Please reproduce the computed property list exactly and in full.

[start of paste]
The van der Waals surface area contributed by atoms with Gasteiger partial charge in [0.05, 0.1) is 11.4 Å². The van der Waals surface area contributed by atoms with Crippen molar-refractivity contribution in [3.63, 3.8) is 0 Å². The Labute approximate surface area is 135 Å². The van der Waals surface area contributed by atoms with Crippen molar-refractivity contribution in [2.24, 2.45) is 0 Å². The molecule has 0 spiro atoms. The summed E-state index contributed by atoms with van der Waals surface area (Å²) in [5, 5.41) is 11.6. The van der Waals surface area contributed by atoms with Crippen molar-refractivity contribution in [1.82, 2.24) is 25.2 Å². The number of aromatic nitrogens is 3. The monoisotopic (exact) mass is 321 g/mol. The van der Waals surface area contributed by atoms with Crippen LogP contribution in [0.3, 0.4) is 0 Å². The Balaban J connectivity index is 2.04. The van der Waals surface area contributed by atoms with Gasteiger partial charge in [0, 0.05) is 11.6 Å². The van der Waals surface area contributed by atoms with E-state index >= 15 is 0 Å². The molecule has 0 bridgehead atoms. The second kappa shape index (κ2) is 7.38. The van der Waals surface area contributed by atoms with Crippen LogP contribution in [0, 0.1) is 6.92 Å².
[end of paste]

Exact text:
The van der Waals surface area contributed by atoms with Gasteiger partial charge in [0.05, 0.1) is 11.4 Å². The van der Waals surface area contributed by atoms with Crippen molar-refractivity contribution in [3.63, 3.8) is 0 Å². The Labute approximate surface area is 135 Å². The van der Waals surface area contributed by atoms with Crippen molar-refractivity contribution in [2.24, 2.45) is 0 Å². The molecule has 0 spiro atoms. The summed E-state index contributed by atoms with van der Waals surface area (Å²) in [5, 5.41) is 11.6. The van der Waals surface area contributed by atoms with Crippen molar-refractivity contribution in [1.82, 2.24) is 25.2 Å². The number of aromatic nitrogens is 3. The monoisotopic (exact) mass is 321 g/mol. The van der Waals surface area contributed by atoms with Crippen LogP contribution in [0.3, 0.4) is 0 Å². The Balaban J connectivity index is 2.04. The van der Waals surface area contributed by atoms with Gasteiger partial charge in [0, 0.05) is 11.6 Å². The van der Waals surface area contributed by atoms with E-state index >= 15 is 0 Å². The molecule has 0 bridgehead atoms. The second kappa shape index (κ2) is 7.38. The van der Waals surface area contributed by atoms with Crippen LogP contribution in [0, 0.1) is 6.92 Å².